Recent worms punish bad passwords

Easily guessable passwords are contributing to the spread of worms and viruses, which use a limited lexicon to exploit bad passwords.

Robert Lemos Staff Writer, CNET News.com
Robert Lemos
covers viruses, worms and other security threats.
Robert Lemos
3 min read
A spike in Internet traffic caused by a worm over the weekend can be largely blamed on bad passwords and poor security practices, security experts said on Monday.

The Deloder worm, which spreads by communicating with Windows computers that have file sharing enabled, may have spread to perhaps as many as 10,000 systems using a list of 86 passwords to break into computers running Microsoft Windows NT, 2000 and XP. While not an epidemic, the attack did highlight that people frequently choose easily guessable passwords to guard their computers' security.

"Whether it is a worm or human being that is trying to break into any machine, English words are easy passwords to crack," said Steve Trilling, senior director of research for security software maker Symantec.

Bad passwords are a major chink in the Internet armor surrounding company networks and home computers--one that worms and viruses will frequently exploit.

The recent LovGate worm--which appeared on the Internet two weeks ago--uses a list of 16 passwords as a secondary way to infect computers. The current Deloder worm, also called W32.HLLW.Deloder by Symantec and W32/Deloder.worm by Network Associates, uses its longer list as the primary attack on Internet-connected computers.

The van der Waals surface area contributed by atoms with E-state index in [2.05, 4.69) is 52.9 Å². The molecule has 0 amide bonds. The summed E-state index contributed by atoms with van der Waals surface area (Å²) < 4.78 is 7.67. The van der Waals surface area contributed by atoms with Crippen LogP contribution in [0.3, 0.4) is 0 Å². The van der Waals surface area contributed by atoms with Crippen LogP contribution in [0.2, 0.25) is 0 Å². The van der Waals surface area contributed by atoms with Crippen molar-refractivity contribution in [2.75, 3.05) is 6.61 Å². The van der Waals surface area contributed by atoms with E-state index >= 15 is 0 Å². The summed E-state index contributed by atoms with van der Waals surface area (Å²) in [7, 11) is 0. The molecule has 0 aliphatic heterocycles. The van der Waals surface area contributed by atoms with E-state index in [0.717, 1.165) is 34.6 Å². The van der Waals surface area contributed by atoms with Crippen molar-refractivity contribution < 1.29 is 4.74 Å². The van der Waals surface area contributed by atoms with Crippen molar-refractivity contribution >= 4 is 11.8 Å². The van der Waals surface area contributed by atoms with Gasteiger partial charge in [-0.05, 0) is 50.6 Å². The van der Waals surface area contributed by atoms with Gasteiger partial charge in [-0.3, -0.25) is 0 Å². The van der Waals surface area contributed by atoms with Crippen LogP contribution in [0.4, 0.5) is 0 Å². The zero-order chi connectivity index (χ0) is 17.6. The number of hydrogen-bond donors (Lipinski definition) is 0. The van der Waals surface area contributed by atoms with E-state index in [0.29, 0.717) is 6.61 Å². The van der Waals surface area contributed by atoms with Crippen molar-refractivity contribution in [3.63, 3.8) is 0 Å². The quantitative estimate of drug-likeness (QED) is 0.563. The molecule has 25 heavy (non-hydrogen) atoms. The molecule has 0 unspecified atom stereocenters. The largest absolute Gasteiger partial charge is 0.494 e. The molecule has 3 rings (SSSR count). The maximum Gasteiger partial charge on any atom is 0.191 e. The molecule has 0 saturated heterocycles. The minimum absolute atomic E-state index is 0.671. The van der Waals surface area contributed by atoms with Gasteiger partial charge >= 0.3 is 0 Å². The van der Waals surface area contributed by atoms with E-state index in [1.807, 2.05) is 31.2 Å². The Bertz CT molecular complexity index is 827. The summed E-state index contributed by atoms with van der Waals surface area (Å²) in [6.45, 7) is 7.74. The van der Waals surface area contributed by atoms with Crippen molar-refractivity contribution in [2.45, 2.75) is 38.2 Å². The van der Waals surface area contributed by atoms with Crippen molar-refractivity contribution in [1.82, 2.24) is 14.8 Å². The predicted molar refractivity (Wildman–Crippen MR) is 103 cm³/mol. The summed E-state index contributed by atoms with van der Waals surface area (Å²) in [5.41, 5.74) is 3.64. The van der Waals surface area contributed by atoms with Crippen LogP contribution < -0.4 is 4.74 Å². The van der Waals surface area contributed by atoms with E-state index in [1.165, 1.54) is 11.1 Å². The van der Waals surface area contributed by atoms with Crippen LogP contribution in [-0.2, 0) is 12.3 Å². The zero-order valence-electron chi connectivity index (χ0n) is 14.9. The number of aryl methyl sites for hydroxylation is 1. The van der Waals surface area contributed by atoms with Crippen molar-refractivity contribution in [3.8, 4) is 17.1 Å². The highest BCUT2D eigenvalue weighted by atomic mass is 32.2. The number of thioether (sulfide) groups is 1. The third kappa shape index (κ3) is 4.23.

It's not surprising that worm writers have started using the technique. By some estimates, a third of computer passwords can be found by systematically trying every word in a smallish dictionary. Limited attacks, such as those using a small dictionary of words that could be bundled up in worm code, have fewer successes but are much faster.

The Deloder worm shows the speed of such attacks. The worm caused a spike in traffic on Saturday and Sunday, but after the weekend had begun to level off, said Johannes Ullrich, chief technology officer for the Internet Storm Center, a service that tracks attacks.

On Saturday, the Internet Storm Center detected Server Message Block (SMB) requests from almost 15,000 sources. The SMB protocol is used by Microsoft for file sharing and is normally used within corporate networks, not on the Internet. For the most part, the service averages about 4,000 such requests. The ISC had increased its threat assessment to a "yellow," or medium rating, over the weekend because of the worm's spread, but decreased the grade to "green" by the end of day Monday.

Ullrich stressed that bad passwords aren't the only culprit; PC users shouldn't have file sharing turned on, either.

"A strong password would slow the worm down," he said. "But in reality, the best thing to do is to block file sharing. There is no good reason to use this protocol over the Internet."

The Deloder worm uses Windows file sharing to spread, sending attack data to potential victims using port 445. Ports are software addresses that applications use to communicate with other programs running on other computers. The Windows operating system uses port 445 to send data to other computers with whom files are being shared.

On computers that it compromises, the worm will install two programs that allow an attacker to issue commands to the victim computer over the Internet.